In our last M&A newsletter (The meaning of preferential rights embedded in preferred shares and empirical evidence in Switzerland) we introduced the nature and economic meaning of different preferential rights embedded in preferred shares.
In addition, we have conducted an empirical study on the use of preferred rights in the life science industry in Switzerland. The results show the importance and widely use of preferential rights in the life sciences industry in Switzerland.
The data basis for our study are 300 companies in the life sciences industry based in Switzerland. Looking at the companies which are located in cantons, which have a public and digital commercial registers, we have identified 21 companies, which have published data regarding at least one financing round involving preferred shares. The Hoffmann & Partner M&A team has analysed these financing transactions and their potential impact on corporate finance actions. Below you find a high level summary of some of these results.

52% of the analysed life sciences companies issued preferred shares with fully participating rights. Under these terms, preferred shareholders receive their liquidation preference back in all cases, before the common shareholders receive any potential proceeds. Thereafter, the remaining proceeds are distributed pro-rata among preferred shareholders and common shareholders.

Another 14% have participating rights with a cap. The cap limits the return of the preferred shareholder. For example a cap at three times means, that the preferred shareholder receives his initial investment plus a maximum twice that amount back before other shareholders participate in the proceeds. However, the preferred shareholder has usually the possibility to convert his shares to common shares. The caps published are between three and five times. Caps are crucial in long(er than expected) periods until an exit is realised.

33% of the companies issued preferred shares with non-participating rights. With a non-participating liquidation preference, the preferred shareholder has to choose between either his liquidation preference (e.g. 1x initial investment + dividends) or the amount he would receive if he converts the preferred shares to common shares.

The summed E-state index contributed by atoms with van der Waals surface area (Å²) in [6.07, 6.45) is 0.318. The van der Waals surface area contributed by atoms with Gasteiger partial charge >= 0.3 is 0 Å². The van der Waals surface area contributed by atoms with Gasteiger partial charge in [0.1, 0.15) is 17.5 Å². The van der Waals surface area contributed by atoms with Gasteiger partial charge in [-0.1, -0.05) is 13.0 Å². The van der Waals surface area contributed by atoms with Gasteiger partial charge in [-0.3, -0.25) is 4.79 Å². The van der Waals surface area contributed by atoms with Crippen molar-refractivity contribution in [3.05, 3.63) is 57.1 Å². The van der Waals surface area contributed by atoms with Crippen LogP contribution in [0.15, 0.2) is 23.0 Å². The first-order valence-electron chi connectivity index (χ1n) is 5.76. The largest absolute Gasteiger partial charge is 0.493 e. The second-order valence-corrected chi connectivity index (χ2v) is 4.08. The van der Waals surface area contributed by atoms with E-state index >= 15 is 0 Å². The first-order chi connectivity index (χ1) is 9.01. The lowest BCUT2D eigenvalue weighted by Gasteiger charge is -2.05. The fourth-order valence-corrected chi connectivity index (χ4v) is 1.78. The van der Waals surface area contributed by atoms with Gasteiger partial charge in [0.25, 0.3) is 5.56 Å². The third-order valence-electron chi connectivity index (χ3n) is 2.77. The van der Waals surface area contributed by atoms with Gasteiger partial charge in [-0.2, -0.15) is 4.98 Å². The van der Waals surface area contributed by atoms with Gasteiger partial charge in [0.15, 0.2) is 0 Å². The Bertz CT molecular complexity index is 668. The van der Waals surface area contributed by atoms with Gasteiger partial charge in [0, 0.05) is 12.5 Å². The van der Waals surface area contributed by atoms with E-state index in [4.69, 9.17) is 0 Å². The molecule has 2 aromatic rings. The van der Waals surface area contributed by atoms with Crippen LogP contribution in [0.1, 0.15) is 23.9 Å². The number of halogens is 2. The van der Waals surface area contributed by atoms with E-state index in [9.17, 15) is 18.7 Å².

Looking at the dividend payouts, the majority of the sample indicates that preferred shareholders are entitled to accruing dividends (increasing the preferred investment amounts). Of those companies, 29% have published the yearly dividend in percent. The median of the yearly preferred dividends is 7.5% of the invested capital.

It is essential for founders and all type of investors to understand the tools of preferrential rights in a financing round and the impact they have on the payoff structure in potential exit scenarios. These may be completely different in an M&A or licensing transaction as compared to an IPO.
Hoffmann & Partner’s approach is based on a thorough understanding and assessment of the likelyhood of exit cases, type of most obvious buyers and future valuation scenarios, in order to define preferential and other terms in a financing round, which are in the best interest of our clients.
Our  M&A team advises life sciences and high tech companies as well as investors in such transactions. Contact us for more details on such topics or other corporate finance and transaction / M&A related issues.

Find the article as a PDF here.